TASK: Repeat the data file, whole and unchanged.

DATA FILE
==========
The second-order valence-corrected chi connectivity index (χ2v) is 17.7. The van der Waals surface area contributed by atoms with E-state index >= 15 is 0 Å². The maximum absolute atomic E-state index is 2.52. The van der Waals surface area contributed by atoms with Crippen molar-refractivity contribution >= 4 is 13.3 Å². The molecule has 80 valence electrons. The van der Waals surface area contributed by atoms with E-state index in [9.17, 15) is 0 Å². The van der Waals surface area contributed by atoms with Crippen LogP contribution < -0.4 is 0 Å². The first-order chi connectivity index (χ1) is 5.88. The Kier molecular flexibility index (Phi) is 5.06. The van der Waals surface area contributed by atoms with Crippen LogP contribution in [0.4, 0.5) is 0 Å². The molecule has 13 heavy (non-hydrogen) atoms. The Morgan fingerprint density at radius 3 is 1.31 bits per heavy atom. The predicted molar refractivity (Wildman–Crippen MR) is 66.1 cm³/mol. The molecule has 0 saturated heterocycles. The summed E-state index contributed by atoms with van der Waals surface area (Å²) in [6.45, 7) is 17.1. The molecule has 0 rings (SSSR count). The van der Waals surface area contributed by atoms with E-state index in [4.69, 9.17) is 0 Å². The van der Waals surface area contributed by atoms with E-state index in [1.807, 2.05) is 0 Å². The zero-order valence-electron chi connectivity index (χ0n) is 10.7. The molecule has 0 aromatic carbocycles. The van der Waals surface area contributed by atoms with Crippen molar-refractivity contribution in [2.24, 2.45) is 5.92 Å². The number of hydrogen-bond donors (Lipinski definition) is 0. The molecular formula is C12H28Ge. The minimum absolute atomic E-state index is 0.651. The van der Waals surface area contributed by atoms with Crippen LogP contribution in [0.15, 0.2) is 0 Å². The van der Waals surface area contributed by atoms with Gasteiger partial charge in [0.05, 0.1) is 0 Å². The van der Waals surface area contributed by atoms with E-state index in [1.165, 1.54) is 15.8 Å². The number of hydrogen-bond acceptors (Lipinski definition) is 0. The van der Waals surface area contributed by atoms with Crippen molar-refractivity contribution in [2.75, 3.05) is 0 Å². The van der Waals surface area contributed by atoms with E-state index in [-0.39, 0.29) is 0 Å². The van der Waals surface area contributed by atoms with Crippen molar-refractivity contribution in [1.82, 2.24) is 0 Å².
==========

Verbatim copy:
The second-order valence-corrected chi connectivity index (χ2v) is 17.7. The van der Waals surface area contributed by atoms with E-state index >= 15 is 0 Å². The maximum absolute atomic E-state index is 2.52. The van der Waals surface area contributed by atoms with Crippen molar-refractivity contribution >= 4 is 13.3 Å². The molecule has 80 valence electrons. The van der Waals surface area contributed by atoms with E-state index in [9.17, 15) is 0 Å². The van der Waals surface area contributed by atoms with Crippen LogP contribution < -0.4 is 0 Å². The first-order chi connectivity index (χ1) is 5.88. The Kier molecular flexibility index (Phi) is 5.06. The van der Waals surface area contributed by atoms with Crippen LogP contribution in [0.4, 0.5) is 0 Å². The molecule has 13 heavy (non-hydrogen) atoms. The Morgan fingerprint density at radius 3 is 1.31 bits per heavy atom. The predicted molar refractivity (Wildman–Crippen MR) is 66.1 cm³/mol. The molecule has 0 saturated heterocycles. The summed E-state index contributed by atoms with van der Waals surface area (Å²) in [6.45, 7) is 17.1. The molecule has 0 rings (SSSR count). The van der Waals surface area contributed by atoms with E-state index in [4.69, 9.17) is 0 Å². The van der Waals surface area contributed by atoms with E-state index in [1.807, 2.05) is 0 Å². The zero-order valence-electron chi connectivity index (χ0n) is 10.7. The molecule has 0 aromatic carbocycles. The van der Waals surface area contributed by atoms with Crippen molar-refractivity contribution in [2.24, 2.45) is 5.92 Å². The number of hydrogen-bond donors (Lipinski definition) is 0. The molecular formula is C12H28Ge. The minimum absolute atomic E-state index is 0.651. The van der Waals surface area contributed by atoms with Crippen LogP contribution in [0.15, 0.2) is 0 Å². The van der Waals surface area contributed by atoms with Gasteiger partial charge in [0.05, 0.1) is 0 Å². The van der Waals surface area contributed by atoms with E-state index in [1.165, 1.54) is 15.8 Å². The number of hydrogen-bond acceptors (Lipinski definition) is 0. The van der Waals surface area contributed by atoms with Crippen molar-refractivity contribution in [2.75, 3.05) is 0 Å². The van der Waals surface area contributed by atoms with E-state index in [-0.39, 0.29) is 0 Å². The van der Waals surface area contributed by atoms with Crippen molar-refractivity contribution in [1.82, 2.24) is 0 Å².